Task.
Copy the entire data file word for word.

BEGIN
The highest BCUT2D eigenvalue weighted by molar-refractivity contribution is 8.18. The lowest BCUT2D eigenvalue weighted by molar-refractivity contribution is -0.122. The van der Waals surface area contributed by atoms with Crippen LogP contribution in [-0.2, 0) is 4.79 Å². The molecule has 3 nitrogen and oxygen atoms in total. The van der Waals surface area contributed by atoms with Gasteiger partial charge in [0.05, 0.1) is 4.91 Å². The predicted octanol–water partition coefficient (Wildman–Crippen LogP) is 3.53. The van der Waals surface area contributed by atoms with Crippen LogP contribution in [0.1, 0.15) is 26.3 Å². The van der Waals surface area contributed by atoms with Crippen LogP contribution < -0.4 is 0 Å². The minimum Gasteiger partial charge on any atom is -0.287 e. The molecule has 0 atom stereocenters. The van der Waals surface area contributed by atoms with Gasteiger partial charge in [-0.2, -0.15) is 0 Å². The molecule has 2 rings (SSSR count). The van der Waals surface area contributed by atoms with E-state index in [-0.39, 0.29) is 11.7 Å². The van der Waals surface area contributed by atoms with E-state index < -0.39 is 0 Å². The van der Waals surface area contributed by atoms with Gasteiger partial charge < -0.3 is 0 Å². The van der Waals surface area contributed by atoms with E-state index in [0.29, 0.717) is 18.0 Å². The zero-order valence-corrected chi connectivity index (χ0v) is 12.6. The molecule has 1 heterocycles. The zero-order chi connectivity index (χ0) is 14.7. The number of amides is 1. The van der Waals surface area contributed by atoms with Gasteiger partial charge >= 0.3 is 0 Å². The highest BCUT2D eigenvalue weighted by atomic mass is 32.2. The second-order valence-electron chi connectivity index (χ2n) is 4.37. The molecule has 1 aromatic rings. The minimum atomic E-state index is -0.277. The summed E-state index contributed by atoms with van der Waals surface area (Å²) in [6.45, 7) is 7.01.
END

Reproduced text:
The highest BCUT2D eigenvalue weighted by molar-refractivity contribution is 8.18. The lowest BCUT2D eigenvalue weighted by molar-refractivity contribution is -0.122. The van der Waals surface area contributed by atoms with Crippen LogP contribution in [-0.2, 0) is 4.79 Å². The molecule has 3 nitrogen and oxygen atoms in total. The van der Waals surface area contributed by atoms with Gasteiger partial charge in [0.05, 0.1) is 4.91 Å². The predicted octanol–water partition coefficient (Wildman–Crippen LogP) is 3.53. The van der Waals surface area contributed by atoms with Crippen LogP contribution in [0.1, 0.15) is 26.3 Å². The van der Waals surface area contributed by atoms with Crippen LogP contribution < -0.4 is 0 Å². The minimum Gasteiger partial charge on any atom is -0.287 e. The molecule has 0 atom stereocenters. The van der Waals surface area contributed by atoms with Gasteiger partial charge in [-0.2, -0.15) is 0 Å². The molecule has 2 rings (SSSR count). The van der Waals surface area contributed by atoms with E-state index in [-0.39, 0.29) is 11.7 Å². The van der Waals surface area contributed by atoms with E-state index < -0.39 is 0 Å². The van der Waals surface area contributed by atoms with Gasteiger partial charge < -0.3 is 0 Å². The van der Waals surface area contributed by atoms with E-state index in [0.29, 0.717) is 18.0 Å². The zero-order valence-corrected chi connectivity index (χ0v) is 12.6. The molecule has 1 heterocycles. The zero-order chi connectivity index (χ0) is 14.7. The number of amides is 1. The van der Waals surface area contributed by atoms with Gasteiger partial charge >= 0.3 is 0 Å². The highest BCUT2D eigenvalue weighted by atomic mass is 32.2. The second-order valence-electron chi connectivity index (χ2n) is 4.37. The molecule has 1 aromatic rings. The minimum atomic E-state index is -0.277. The summed E-state index contributed by atoms with van der Waals surface area (Å²) in [6.45, 7) is 7.01.